Anthony Del Col and Conor McCreery, writers of Sherlock Holmes vs. Harry Houdini #2, talks with Christina Blanch about The Damnation of Charlie Wormwood #2, both on sale Nov. 12
ANTHONY DEL COL & CONOR McCREERY: The trope of the financially put-upon hero making a bad choice because of money needs is a classic one, but Damnation gives it a twist in that Charlie is, or should be, solidly middle class. Yet he sees his insurance pulled away from him because of budget cuts. How much of North America's recent economic history inspired Charlie's plight?
CHRISTINA BLANCH: This actually happened to Chris and me. We got our insurance and then to save money, they took it from us the next year. It was frustrating and so we decided to put it in the book as a main theme. The problem is that even with insurance, people still have money issues. I recently pulled a "Sideshow Bob" and stepped on a garden tool, smashing my eye. That little trip to the emergency room was crazy expensive even with my (albeit pitiful) insurance. So, with Charlie's sick kid, those bills add up fast!
DC & M: In issue #2 we see Stokes watching Charlie and Barnum negotiate. It seems like Stokes is waiting to see if Charlie is going to fall out of Barnum's protection, but is there perhaps more to the Stokes/Barnum relationship than we're seeing right now?
CB: Stokes and Barnum are power struggling. They both want to be the big cheese. Stokes is a huge man that can intimidate; Barnum is a 'normal' sized man who can intimidate in other ways. I guess we will see who is mightier in the end. Stokes isn't going away any time soon. He'll keep lurking around.
DC & M: Damnation has an interesting chapter structure unlike most comics. What inspired that?
CB: It's modified from a web comic so we needed something to help break it up. I'm not sure if we are continuing that in the rest of the comics, but we'll see. Every month it's an experiment to try and figure out how we are going to convert this comic made for web viewing to print. It's seriously a cut and paste project – we cut out the panel and paste (well, tape) them together to form the page. It's just how I have to do things right now in this learning process.
DC & M: Cervantes, Dumas … there are a lot of references to classic literature. But both of the heroes of these books are highly active characters while Charlie, at least so far, is having trouble setting his own course. Was this an intentional contrast?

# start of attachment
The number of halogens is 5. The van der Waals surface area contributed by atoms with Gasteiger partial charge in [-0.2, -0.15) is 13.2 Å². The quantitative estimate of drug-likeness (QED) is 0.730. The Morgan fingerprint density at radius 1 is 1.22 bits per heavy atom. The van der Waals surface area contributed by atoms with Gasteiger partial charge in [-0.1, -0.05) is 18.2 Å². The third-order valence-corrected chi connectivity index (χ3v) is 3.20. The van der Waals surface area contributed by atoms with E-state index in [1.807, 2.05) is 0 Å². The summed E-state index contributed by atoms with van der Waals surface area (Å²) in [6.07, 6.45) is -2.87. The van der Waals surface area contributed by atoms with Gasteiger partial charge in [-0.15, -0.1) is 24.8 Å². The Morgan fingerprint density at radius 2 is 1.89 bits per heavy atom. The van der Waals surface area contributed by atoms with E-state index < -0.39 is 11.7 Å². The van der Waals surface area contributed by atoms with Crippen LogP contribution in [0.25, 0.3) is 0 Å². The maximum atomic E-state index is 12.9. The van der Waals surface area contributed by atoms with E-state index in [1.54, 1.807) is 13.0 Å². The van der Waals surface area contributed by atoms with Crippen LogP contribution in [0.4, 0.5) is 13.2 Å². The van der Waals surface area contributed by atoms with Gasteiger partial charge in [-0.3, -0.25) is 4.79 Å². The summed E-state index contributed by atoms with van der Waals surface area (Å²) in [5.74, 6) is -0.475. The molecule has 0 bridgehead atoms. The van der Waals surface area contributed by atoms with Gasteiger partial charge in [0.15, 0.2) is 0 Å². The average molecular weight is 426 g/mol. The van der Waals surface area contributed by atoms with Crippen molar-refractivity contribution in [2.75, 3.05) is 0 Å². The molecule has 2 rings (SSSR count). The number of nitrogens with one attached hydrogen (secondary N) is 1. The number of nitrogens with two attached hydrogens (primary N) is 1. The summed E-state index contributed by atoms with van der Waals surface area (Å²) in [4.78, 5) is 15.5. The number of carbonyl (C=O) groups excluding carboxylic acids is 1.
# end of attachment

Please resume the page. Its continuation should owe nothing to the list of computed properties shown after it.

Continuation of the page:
CB: No. But cool. The classic literature portion is where I go to Chris and say, hey, let's use this great prison story — what class lit goes along with it? Then he uses his brilliance to come up with a story with parallel lines. The Count of Monte Cristo was an exception to that. We knew we wanted to use that and had to come up with a "prison story" to fit that. We both just felt that Charlie and Dumas needed to be used together.
DC & M: Damnation feels like a Film Noir — there are hints of infidelity, betrayals and a morally challenged hero. Is Damnation meant to be part of the genre, and were you inspired by any particular stories within it?
CB: Not really anything intentional. It just kind of turned out that way. I think the black and white adds to that too. That said, and I can't speak for Chris, but I love Film Noir. I love characters that don't have it all together and have questions about morals because we all do that every day. I can relate to those characters. I think it's more inspired by Columbo. I love Columbo. I love that most of the "villains" are just people who did something they normally wouldn't do. Charlie isn't really a villain, he's just someone thrown into a terrible situation. (I'm not even sure I answered the question — now I just want to go watch more Columbo.)
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